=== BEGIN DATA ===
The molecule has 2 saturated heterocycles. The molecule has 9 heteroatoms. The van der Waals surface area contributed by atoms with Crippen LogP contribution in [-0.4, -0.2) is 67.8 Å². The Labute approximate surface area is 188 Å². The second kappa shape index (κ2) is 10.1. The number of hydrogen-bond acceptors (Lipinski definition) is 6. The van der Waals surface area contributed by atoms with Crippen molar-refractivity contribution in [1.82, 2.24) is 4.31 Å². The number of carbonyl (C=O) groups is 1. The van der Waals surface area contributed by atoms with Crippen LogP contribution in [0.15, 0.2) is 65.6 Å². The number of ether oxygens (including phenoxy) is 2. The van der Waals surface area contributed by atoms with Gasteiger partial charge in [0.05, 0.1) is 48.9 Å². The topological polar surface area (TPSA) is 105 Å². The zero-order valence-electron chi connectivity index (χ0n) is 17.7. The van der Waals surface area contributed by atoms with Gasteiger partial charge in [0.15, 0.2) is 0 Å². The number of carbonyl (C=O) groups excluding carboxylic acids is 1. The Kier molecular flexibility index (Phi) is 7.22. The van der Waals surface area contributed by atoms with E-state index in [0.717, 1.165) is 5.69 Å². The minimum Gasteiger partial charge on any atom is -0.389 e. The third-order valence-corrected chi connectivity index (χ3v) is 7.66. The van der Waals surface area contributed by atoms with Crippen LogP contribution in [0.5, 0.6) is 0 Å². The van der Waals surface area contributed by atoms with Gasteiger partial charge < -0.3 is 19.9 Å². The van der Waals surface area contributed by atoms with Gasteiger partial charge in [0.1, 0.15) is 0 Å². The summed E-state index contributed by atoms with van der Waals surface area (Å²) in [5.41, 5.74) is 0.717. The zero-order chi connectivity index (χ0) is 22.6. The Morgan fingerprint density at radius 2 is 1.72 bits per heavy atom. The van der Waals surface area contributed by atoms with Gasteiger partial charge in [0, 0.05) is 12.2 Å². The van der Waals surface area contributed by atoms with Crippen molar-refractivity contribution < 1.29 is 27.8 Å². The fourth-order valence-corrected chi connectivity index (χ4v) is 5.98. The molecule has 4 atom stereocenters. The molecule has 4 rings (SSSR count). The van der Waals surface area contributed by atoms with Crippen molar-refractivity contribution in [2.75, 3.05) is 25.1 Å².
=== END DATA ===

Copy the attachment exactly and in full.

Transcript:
The molecule has 2 saturated heterocycles. The molecule has 9 heteroatoms. The van der Waals surface area contributed by atoms with Crippen LogP contribution in [-0.4, -0.2) is 67.8 Å². The Labute approximate surface area is 188 Å². The second kappa shape index (κ2) is 10.1. The number of hydrogen-bond acceptors (Lipinski definition) is 6. The van der Waals surface area contributed by atoms with Crippen molar-refractivity contribution in [1.82, 2.24) is 4.31 Å². The number of carbonyl (C=O) groups is 1. The van der Waals surface area contributed by atoms with Crippen LogP contribution in [0.15, 0.2) is 65.6 Å². The number of ether oxygens (including phenoxy) is 2. The van der Waals surface area contributed by atoms with Gasteiger partial charge in [0.05, 0.1) is 48.9 Å². The topological polar surface area (TPSA) is 105 Å². The zero-order valence-electron chi connectivity index (χ0n) is 17.7. The van der Waals surface area contributed by atoms with Gasteiger partial charge in [0.15, 0.2) is 0 Å². The number of carbonyl (C=O) groups excluding carboxylic acids is 1. The Kier molecular flexibility index (Phi) is 7.22. The van der Waals surface area contributed by atoms with E-state index in [0.717, 1.165) is 5.69 Å². The minimum Gasteiger partial charge on any atom is -0.389 e. The third-order valence-corrected chi connectivity index (χ3v) is 7.66. The van der Waals surface area contributed by atoms with Crippen LogP contribution in [0.5, 0.6) is 0 Å². The van der Waals surface area contributed by atoms with Gasteiger partial charge < -0.3 is 19.9 Å². The van der Waals surface area contributed by atoms with Gasteiger partial charge in [0.1, 0.15) is 0 Å². The summed E-state index contributed by atoms with van der Waals surface area (Å²) in [5.41, 5.74) is 0.717. The zero-order chi connectivity index (χ0) is 22.6. The Morgan fingerprint density at radius 2 is 1.72 bits per heavy atom. The van der Waals surface area contributed by atoms with Gasteiger partial charge in [0, 0.05) is 12.2 Å². The van der Waals surface area contributed by atoms with Crippen molar-refractivity contribution < 1.29 is 27.8 Å². The fourth-order valence-corrected chi connectivity index (χ4v) is 5.98. The molecule has 4 atom stereocenters. The molecule has 4 rings (SSSR count). The van der Waals surface area contributed by atoms with Crippen molar-refractivity contribution in [2.75, 3.05) is 25.1 Å².